Jesseca Liu, Star Of Circle Line, On The Creature-Feature’s Extensive CGI: “It Was Interesting To Work Opposite Air”
The Malaysian actress’ co-star in the monster movie was a green stick. Yes, really scary.
Jesseca Liu loves train rides.
Growing up, her mother would take on overnight train rides around Malaysia, the 43-year-old Langkawi-born actress tells 8days.sg over Zoom.
Since then, she makes it a point that whenever she’s overseas that she would get the lay of the land on rails.
“As long as I am out of the county, I’m on a train,” Jesseca said. (In fact, just days before our interview, she was on a family trip in Thailand where they took a sleeper train from Chiang Mai to Bangkok.)
Jesseca’s latest ride, however, is on-screen: Circle Line, a S$3-million creature-feature following a group of commuters trapped in the underground metro system — alongside a reptilian behemoth of unknown origin (picture a graboid’s head mounted on a Komodo dragon),
Among the terrorised passengers, Jesseca’s character, single mother Yi Ling, and her tween son. The Mandarin-language movie also stars Peter Yu and Andie Chen as the embattled engineers trying to de-escalate the situation.
The opportunity to work on a Singapore-made monster flick was good to pass up, said Jesseca. “The most attractive part of the production was the CGI,” she continued.
While Jesseca is no stranger to genre storytelling (2015’s Bring Back the Dead, 2019’s When Ghost Meets Zombie, 2021's Crouching Tiger, Hidden Ghost, 2022’s Soul Detective, and 2007's Untold Beauty, produced by Mediacorp Raintree Pictures but was never released), Circle Line was a whole new ball game.
“I’ve worked with CGI before but not on such a massive scale. Any actress would jump at the chance to learn about the process. It’s interesting to work opposite air!”
By ‘air’, Jesseca is referring to the entirely computer-generated ginormous beast. “From beginning to end, I was looking at a green stick [that stood in for the scaly ogre],” she said.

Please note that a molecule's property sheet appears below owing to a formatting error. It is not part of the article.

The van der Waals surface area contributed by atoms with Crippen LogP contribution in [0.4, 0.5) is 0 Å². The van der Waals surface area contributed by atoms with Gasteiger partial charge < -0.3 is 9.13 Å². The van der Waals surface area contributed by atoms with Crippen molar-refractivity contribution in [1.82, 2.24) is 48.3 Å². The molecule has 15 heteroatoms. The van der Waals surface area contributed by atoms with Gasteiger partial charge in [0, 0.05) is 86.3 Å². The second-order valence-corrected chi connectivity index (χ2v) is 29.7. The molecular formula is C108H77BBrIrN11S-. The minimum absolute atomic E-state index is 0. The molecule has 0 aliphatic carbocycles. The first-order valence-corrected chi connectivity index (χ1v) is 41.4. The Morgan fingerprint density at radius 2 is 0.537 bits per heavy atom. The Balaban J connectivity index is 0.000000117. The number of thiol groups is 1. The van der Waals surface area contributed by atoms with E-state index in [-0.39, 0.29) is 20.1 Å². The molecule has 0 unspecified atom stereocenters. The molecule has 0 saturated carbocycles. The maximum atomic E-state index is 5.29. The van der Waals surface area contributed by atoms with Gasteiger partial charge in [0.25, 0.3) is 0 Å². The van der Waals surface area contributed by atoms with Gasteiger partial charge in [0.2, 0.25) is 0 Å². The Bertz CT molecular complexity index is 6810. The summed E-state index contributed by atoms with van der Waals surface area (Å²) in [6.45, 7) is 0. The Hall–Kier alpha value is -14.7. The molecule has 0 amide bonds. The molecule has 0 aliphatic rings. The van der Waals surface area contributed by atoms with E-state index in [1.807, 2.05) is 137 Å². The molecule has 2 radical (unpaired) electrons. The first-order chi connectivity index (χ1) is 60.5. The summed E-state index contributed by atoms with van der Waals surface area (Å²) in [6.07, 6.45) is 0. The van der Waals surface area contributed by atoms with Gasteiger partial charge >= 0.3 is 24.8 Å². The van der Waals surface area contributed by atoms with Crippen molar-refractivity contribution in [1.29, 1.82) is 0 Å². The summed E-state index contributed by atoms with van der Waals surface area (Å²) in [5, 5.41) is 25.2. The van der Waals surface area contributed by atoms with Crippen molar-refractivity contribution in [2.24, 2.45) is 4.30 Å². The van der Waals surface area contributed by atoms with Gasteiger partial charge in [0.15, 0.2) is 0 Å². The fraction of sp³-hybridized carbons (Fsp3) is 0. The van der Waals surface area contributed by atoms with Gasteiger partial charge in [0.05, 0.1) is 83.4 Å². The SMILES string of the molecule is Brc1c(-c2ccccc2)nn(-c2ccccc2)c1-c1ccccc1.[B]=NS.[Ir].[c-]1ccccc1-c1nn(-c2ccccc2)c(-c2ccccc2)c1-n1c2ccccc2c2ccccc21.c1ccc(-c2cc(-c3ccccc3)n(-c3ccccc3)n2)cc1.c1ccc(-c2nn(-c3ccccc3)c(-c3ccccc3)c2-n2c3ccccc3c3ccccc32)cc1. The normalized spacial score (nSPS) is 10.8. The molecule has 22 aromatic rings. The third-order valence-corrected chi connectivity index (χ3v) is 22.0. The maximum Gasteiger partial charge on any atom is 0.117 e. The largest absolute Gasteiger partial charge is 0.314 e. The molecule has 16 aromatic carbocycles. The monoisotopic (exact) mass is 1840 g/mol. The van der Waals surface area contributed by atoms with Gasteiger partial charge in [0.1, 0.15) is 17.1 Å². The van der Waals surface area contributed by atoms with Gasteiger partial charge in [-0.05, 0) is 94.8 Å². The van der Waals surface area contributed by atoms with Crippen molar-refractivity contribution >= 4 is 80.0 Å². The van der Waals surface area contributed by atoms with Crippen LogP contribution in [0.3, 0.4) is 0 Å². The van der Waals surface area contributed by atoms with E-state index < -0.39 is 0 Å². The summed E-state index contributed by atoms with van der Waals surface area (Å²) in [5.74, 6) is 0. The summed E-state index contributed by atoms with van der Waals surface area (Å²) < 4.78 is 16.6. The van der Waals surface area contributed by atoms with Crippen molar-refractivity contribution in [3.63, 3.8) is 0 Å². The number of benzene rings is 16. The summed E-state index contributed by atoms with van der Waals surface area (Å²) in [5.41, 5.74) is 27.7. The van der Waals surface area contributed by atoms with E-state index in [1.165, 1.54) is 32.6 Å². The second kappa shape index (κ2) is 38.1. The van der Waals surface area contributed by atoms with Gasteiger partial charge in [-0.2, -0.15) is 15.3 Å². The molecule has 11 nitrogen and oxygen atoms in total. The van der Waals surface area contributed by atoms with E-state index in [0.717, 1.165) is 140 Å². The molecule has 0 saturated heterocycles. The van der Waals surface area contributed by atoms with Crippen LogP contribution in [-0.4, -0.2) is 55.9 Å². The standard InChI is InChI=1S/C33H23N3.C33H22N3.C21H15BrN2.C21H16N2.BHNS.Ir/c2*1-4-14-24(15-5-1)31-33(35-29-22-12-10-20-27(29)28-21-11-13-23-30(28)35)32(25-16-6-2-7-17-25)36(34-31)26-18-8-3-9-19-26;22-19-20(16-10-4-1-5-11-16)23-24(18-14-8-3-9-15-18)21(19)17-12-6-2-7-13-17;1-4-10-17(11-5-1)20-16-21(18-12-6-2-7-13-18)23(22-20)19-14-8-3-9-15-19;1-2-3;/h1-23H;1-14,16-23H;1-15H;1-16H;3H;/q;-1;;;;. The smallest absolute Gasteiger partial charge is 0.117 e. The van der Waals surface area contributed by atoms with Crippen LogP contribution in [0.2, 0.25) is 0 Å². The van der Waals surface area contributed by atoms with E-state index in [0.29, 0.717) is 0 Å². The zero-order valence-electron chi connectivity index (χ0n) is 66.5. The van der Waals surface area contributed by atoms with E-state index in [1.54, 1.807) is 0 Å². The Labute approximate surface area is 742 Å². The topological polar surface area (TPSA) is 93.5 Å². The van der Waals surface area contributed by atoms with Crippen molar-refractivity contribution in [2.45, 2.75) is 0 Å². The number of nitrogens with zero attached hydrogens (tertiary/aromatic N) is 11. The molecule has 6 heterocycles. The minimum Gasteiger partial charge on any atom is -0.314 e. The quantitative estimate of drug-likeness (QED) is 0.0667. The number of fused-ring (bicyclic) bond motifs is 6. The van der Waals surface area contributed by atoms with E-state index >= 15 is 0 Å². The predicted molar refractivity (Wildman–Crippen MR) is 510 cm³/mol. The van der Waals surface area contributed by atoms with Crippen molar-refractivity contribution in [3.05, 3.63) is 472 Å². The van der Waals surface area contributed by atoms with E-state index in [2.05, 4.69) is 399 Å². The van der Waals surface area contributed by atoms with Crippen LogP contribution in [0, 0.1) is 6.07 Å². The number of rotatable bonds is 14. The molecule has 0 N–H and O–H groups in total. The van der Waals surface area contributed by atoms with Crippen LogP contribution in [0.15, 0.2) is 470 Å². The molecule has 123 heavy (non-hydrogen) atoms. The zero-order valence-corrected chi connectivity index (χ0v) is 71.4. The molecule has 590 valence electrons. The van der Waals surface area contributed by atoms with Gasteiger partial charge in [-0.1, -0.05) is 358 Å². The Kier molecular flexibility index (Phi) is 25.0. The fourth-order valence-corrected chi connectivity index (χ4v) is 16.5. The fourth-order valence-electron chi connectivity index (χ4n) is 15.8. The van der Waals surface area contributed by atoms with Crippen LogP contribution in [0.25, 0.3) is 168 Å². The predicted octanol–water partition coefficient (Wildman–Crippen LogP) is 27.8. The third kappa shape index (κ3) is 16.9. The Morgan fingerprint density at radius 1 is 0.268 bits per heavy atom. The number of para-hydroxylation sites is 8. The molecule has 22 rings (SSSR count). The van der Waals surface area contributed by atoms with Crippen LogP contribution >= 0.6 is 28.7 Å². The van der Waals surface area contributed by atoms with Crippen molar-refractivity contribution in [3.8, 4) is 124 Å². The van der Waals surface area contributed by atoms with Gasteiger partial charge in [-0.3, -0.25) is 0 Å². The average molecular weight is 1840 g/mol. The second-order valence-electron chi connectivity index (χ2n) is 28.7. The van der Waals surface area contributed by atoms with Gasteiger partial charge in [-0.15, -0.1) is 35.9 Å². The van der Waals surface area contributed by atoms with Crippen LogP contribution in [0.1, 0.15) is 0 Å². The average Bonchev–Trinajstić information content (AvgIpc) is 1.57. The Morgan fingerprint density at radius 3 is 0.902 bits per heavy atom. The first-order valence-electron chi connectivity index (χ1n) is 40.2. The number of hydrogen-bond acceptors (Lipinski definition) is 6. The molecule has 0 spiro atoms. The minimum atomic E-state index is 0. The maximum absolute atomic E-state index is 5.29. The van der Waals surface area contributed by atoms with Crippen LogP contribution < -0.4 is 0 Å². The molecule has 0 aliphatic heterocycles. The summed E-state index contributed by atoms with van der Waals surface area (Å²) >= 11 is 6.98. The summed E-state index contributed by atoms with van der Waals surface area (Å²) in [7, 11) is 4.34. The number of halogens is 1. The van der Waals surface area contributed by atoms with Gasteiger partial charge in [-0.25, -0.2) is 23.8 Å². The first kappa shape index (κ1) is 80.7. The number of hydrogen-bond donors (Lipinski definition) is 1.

To help her visualise the beastly threat, director JD Chua, the local filmmaker making his feature debut, showed her the animatic (or animated storyboard), a miniature model of the monster, and select film clips (Ridley Scott’s Alien was a recommended viewing).
“I had to imagine that the monster is many times bigger [than the stick],” she recalled. “But when I saw the movie, I didn’t know it was that big.”
“I don’t think I was imaginative enough, so I thought I under-acted certain moments,” she said. “Had I been more imaginative, I could’ve given a better performance. If I get another chance to do it, I would do it differently, if not, better.”
But not every moment in Circle Line required imagination, notably a flashback of Yi Ling in a car accident. a sequence Jesseca knew all too well: she. too, had experienced an automobile mishap.
The incident, which happened in Malaysia when she was 18, left Jesseca with post-traumatic stress disorder (PTSD) that lasted for six years.
Did working on that flashback scene trigger her PTSD? “The trigger point is usually when I’m in a fast car that’s moving at 100 km/h. Or I’m in a stranger’s car and he’s driving fast,” Jesseca said.
When that happens, anxiety will kick in; she’ll have sweaty palms, heart palpitations and numbness. “My condition has improved all over the years, I’ve overcome it to some extent,” she added.
“When I am in a fast car, I rarely rest unless I really trust the driver, like my mother. Even when [my husband] Jeremy [Chan] was behind the wheel, it took me a few years to be relaxed. It’s all about trusting the driver.”
Just out of curiosity, when was the last time Jesseca took the MRT? Maybe five or six years ago, she reckoned.
“That was back when Jeremy and I just started dating and we had yet to go public with our relationship,” she said. “We would go on train and bus rides in the town area. No one recognised us because we were wearing caps and kept our heads down. It was rather romantic.”